By Donella Meadows
–March 26, 1998–
When I got off the plane in Amsterdam last Saturday, I walked across the terminal to a clean, efficient train system that could take me to anywhere in Europe. I was headed for Groningen in north Holland. I didn’t have to wait long; trains to the north come through every half hour.
Why don’t we have a rail system like that? Two main reasons, I’d guess. The auto and oil industries are against it. And we won’t let ourselves think of paying for it the way the Dutch do — partly through ticket sales, but largely through (gasp!) taxes.
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I went to Groningen to say good-bye to my friend Wouter, who is dying of cancer. During four years of chemotherapy and surgery, Wouter has never had to worry about paying a medical bill. No HMO bureaucrat has denied him a test or procedure. When his wife Nanda decided to take an extended leave to care for Wouter, she could do so without losing either job or pay. The government would have supplied a home nurse, she told me, but she wanted to be home herself. Every remaining day is precious.
If you compare public support for that family in Holland with what a family would receive under similar circumstances in America, you have to wonder why we are so cruel.
It’s not that a national health system would cost too much. Per capita health care costs in Holland are half of ours. It’s not that our medical care is better. Dutch life expectancy is higher than ours, and their infant mortality rate is 30 percent lower. Our system does not give us more freedom to choose a doctor or treatment — have you had to battle lately with an HMO? The real reasons for our overexpensive, inhumane medical system are, again, two. It makes piles of money for some companies (drug, insurance, hospital). And we won’t take seriously the idea of a system paid for by (gasp!) taxes. Any such thought is dismissed as “socialized medicine” and declared unworkable, though we need only look beyond our borders or at our own Medicare to see public-funded health systems that work just fine.
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On the way home from the Netherlands I read about global fisheries in the Worldwatch Institute’s “State of the World 1998.” Two-thirds of commercial fish species are in decline. Catches in the Northwest Atlantic are down by 40 percent, in the Southeast Atlantic by 50 percent, in the Black Sea by 80 percent. The average swordfish caught used to weigh over 250 pounds; now it’s 65 pounds, too immature to breed.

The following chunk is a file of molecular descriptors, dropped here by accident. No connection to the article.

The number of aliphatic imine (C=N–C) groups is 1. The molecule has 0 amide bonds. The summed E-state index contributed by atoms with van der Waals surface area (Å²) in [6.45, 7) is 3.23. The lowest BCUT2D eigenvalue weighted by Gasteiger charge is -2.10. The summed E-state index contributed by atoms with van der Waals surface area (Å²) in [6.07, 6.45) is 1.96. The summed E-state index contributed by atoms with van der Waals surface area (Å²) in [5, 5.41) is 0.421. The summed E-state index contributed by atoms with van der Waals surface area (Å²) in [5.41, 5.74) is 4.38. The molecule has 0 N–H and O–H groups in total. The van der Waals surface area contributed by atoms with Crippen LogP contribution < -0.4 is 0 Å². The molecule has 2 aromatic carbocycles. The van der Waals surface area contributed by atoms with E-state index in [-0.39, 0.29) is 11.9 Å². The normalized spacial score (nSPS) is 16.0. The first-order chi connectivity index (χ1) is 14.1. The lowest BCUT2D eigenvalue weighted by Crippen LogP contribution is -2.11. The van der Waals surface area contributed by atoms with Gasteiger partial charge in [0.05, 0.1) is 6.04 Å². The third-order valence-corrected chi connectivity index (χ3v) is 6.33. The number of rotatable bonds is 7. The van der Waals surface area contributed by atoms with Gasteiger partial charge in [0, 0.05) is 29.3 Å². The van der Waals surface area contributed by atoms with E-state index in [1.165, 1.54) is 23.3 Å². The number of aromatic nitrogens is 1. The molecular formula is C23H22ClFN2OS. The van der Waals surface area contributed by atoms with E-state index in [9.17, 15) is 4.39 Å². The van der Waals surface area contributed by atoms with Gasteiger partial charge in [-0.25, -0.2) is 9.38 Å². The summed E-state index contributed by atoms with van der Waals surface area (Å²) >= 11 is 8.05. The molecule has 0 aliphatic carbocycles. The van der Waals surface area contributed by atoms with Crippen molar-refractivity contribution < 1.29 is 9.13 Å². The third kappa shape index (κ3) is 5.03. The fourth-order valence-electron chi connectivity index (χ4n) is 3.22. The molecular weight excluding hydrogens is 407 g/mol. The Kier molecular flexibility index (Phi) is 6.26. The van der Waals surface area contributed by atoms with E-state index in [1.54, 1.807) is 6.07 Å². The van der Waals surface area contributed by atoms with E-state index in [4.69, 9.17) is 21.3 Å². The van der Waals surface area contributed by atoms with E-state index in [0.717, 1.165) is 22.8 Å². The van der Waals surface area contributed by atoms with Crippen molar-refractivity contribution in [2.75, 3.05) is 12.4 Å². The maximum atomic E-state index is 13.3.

How can we — and this time I mean not just the U.S., but the national managers of nearly every fishery — allow systematic overfishing? How can anyone be stupid enough to catch fish before they reach breeding age? Yet governments not only fail to control fisheries, they actually provide tax incentives, low-interest loans, and other subsidies to overfishing. In 1989 global fishing brought in $70 billion and cost $124 billion. Much of the $54 billion loss was covered by (gasp!) taxes.
Why will we tax ourselves to destroy a valuable resource but not to run a decent transport or health care system? To save jobs, we are told, as if jobs in publicly subsidized fisheries are real but jobs in publicly run trains or hospitals are not — and as if jobs in fisheries can somehow be propped up by money while the fish disappear. Where do we GET these ideas?
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I got stuck in Washington and had to spend a night in a hotel. I used the opportunity to scan the TV channels — our TV at home only gets two channels, neither worth watching. I discovered that the others aren’t worth watching either. Aside from ads, all I saw was fists socking into flesh (with appropriate crunching sounds) and people shooting people, who crumpled neatly to the ground.
The next day when I got home the latest news story was about kids shooting down kids in a schoolyard. Adolescents in camouflage suits with guns. Doing what they’ve seen thousands of times, since they were old enough to push the “on” button. Get mad, shoot, watch someone crumple neatly to the ground.
Why do we allow our public airwaves to carry nonstop, powerful images that corrupt our kids? Because someone makes a bundle from it, and because we have the idea that private, profit-making activity is inherently pure, while public regulation is inherently corrupt. Why do we allow anyone to have a lethal weapon without even as much training, registration, and inspection as we require for a car? Because the gun-makers give large amounts of money to our government and constantly imbue us with the patently crazy, demonstrably dangerous, socially destructive notion that somehow in a gun-saturated world we are free.
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You know, we don’t have to put up with schoolyard shootings, mind-rotting television, collapsing ecosystems, cruel health care, shoddy trains. They are not inevitable. They are just outcomes of often-repeated ideas, widely broadcast ideas, ideas brought to us by people who profit from them at our cost. “Privatization is the answer to everything; the only thing worse than taxes is regulation; we have to solve our problems as competitive individuals instead of cooperative communities; if the government runs anything, it will end up running everything.”
My friend Amory Lovins likes to say we don’t really need to have new ideas. We just need to stop having old ones.
Copyright Sustainability Institute 1998